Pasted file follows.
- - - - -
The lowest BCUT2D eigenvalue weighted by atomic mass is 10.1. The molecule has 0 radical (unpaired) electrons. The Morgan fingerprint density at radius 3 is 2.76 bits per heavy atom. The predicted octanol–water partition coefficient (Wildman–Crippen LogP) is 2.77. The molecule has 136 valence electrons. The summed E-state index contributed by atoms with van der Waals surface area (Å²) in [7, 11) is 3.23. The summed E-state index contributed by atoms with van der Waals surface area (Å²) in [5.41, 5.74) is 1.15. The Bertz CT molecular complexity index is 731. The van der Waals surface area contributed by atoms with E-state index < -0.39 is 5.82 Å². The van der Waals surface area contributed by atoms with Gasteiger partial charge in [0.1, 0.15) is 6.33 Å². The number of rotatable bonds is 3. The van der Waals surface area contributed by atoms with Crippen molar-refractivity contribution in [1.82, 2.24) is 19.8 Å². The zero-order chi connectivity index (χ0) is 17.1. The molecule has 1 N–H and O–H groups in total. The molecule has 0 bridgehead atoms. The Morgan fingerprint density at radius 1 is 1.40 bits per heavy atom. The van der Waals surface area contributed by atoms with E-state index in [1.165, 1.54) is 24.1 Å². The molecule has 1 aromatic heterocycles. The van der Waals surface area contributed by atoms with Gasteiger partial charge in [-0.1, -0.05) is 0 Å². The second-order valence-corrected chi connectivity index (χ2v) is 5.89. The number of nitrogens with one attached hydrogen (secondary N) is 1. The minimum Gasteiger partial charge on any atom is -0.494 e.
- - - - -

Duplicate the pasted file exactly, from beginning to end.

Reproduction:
The lowest BCUT2D eigenvalue weighted by atomic mass is 10.1. The molecule has 0 radical (unpaired) electrons. The Morgan fingerprint density at radius 3 is 2.76 bits per heavy atom. The predicted octanol–water partition coefficient (Wildman–Crippen LogP) is 2.77. The molecule has 136 valence electrons. The summed E-state index contributed by atoms with van der Waals surface area (Å²) in [7, 11) is 3.23. The summed E-state index contributed by atoms with van der Waals surface area (Å²) in [5.41, 5.74) is 1.15. The Bertz CT molecular complexity index is 731. The van der Waals surface area contributed by atoms with E-state index < -0.39 is 5.82 Å². The van der Waals surface area contributed by atoms with Gasteiger partial charge in [0.1, 0.15) is 6.33 Å². The number of rotatable bonds is 3. The van der Waals surface area contributed by atoms with Crippen molar-refractivity contribution in [1.82, 2.24) is 19.8 Å². The zero-order chi connectivity index (χ0) is 17.1. The molecule has 1 N–H and O–H groups in total. The molecule has 0 bridgehead atoms. The Morgan fingerprint density at radius 1 is 1.40 bits per heavy atom. The van der Waals surface area contributed by atoms with E-state index in [1.165, 1.54) is 24.1 Å². The molecule has 1 aromatic heterocycles. The van der Waals surface area contributed by atoms with Gasteiger partial charge in [-0.1, -0.05) is 0 Å². The second-order valence-corrected chi connectivity index (χ2v) is 5.89. The number of nitrogens with one attached hydrogen (secondary N) is 1. The minimum Gasteiger partial charge on any atom is -0.494 e.